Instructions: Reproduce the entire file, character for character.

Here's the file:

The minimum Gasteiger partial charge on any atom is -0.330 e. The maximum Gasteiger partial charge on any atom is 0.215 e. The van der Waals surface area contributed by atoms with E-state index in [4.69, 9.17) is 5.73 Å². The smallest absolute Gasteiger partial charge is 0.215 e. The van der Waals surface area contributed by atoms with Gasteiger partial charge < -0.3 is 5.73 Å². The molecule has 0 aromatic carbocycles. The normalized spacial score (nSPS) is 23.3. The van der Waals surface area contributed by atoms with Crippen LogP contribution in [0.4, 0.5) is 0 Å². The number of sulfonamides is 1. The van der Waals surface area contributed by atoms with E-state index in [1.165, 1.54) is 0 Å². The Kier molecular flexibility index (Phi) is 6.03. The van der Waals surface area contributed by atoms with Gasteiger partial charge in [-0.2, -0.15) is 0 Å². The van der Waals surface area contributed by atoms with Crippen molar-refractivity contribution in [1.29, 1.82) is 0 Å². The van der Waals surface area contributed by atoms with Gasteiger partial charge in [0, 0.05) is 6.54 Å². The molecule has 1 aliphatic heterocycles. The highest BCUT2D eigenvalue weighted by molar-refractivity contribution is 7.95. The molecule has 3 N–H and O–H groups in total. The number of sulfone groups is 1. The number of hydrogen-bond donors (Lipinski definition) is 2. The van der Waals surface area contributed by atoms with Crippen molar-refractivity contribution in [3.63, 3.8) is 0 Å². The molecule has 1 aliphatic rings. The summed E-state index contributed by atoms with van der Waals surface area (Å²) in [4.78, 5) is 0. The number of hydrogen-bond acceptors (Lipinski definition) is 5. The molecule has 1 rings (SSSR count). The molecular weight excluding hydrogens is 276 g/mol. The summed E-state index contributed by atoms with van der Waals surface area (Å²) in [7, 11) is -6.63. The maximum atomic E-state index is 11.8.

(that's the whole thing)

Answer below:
The minimum Gasteiger partial charge on any atom is -0.330 e. The maximum Gasteiger partial charge on any atom is 0.215 e. The van der Waals surface area contributed by atoms with E-state index in [4.69, 9.17) is 5.73 Å². The smallest absolute Gasteiger partial charge is 0.215 e. The van der Waals surface area contributed by atoms with Gasteiger partial charge < -0.3 is 5.73 Å². The molecule has 0 aromatic carbocycles. The normalized spacial score (nSPS) is 23.3. The van der Waals surface area contributed by atoms with Crippen LogP contribution in [0.4, 0.5) is 0 Å². The number of sulfonamides is 1. The van der Waals surface area contributed by atoms with E-state index in [1.165, 1.54) is 0 Å². The Kier molecular flexibility index (Phi) is 6.03. The van der Waals surface area contributed by atoms with Gasteiger partial charge in [-0.2, -0.15) is 0 Å². The van der Waals surface area contributed by atoms with Crippen molar-refractivity contribution in [1.29, 1.82) is 0 Å². The van der Waals surface area contributed by atoms with Gasteiger partial charge in [0, 0.05) is 6.54 Å². The molecule has 1 aliphatic heterocycles. The highest BCUT2D eigenvalue weighted by molar-refractivity contribution is 7.95. The molecule has 3 N–H and O–H groups in total. The number of sulfone groups is 1. The number of hydrogen-bond donors (Lipinski definition) is 2. The van der Waals surface area contributed by atoms with Crippen molar-refractivity contribution in [3.63, 3.8) is 0 Å². The molecule has 1 aliphatic rings. The summed E-state index contributed by atoms with van der Waals surface area (Å²) in [4.78, 5) is 0. The number of hydrogen-bond acceptors (Lipinski definition) is 5. The molecule has 1 rings (SSSR count). The molecular weight excluding hydrogens is 276 g/mol. The summed E-state index contributed by atoms with van der Waals surface area (Å²) in [7, 11) is -6.63. The maximum atomic E-state index is 11.8.